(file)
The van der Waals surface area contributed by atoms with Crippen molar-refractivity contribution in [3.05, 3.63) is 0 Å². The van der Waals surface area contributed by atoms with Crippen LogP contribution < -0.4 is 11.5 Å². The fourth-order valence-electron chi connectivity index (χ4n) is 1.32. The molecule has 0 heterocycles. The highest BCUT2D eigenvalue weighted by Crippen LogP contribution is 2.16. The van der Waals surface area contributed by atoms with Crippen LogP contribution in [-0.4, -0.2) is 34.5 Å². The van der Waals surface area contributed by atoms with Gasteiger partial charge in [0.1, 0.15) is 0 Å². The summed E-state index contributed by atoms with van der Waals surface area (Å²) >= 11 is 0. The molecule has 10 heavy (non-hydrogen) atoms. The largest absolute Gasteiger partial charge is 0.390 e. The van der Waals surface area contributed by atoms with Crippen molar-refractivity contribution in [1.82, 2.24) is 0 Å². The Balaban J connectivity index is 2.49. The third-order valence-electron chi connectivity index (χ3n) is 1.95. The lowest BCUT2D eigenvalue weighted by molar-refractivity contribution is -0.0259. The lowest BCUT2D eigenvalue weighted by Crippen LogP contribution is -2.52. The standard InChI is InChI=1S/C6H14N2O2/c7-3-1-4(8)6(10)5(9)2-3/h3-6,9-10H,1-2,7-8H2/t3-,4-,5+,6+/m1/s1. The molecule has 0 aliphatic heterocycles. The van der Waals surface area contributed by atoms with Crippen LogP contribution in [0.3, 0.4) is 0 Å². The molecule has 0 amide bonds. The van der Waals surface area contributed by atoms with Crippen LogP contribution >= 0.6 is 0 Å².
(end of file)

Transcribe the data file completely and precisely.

The van der Waals surface area contributed by atoms with Crippen molar-refractivity contribution in [3.05, 3.63) is 0 Å². The van der Waals surface area contributed by atoms with Crippen LogP contribution < -0.4 is 11.5 Å². The fourth-order valence-electron chi connectivity index (χ4n) is 1.32. The molecule has 0 heterocycles. The highest BCUT2D eigenvalue weighted by Crippen LogP contribution is 2.16. The van der Waals surface area contributed by atoms with Crippen LogP contribution in [-0.4, -0.2) is 34.5 Å². The van der Waals surface area contributed by atoms with Gasteiger partial charge in [0.1, 0.15) is 0 Å². The summed E-state index contributed by atoms with van der Waals surface area (Å²) >= 11 is 0. The molecule has 10 heavy (non-hydrogen) atoms. The largest absolute Gasteiger partial charge is 0.390 e. The van der Waals surface area contributed by atoms with Crippen molar-refractivity contribution in [1.82, 2.24) is 0 Å². The Balaban J connectivity index is 2.49. The third-order valence-electron chi connectivity index (χ3n) is 1.95. The lowest BCUT2D eigenvalue weighted by molar-refractivity contribution is -0.0259. The lowest BCUT2D eigenvalue weighted by Crippen LogP contribution is -2.52. The standard InChI is InChI=1S/C6H14N2O2/c7-3-1-4(8)6(10)5(9)2-3/h3-6,9-10H,1-2,7-8H2/t3-,4-,5+,6+/m1/s1. The molecule has 0 aliphatic heterocycles. The van der Waals surface area contributed by atoms with Crippen LogP contribution in [0.3, 0.4) is 0 Å². The molecule has 0 amide bonds. The van der Waals surface area contributed by atoms with Crippen LogP contribution >= 0.6 is 0 Å².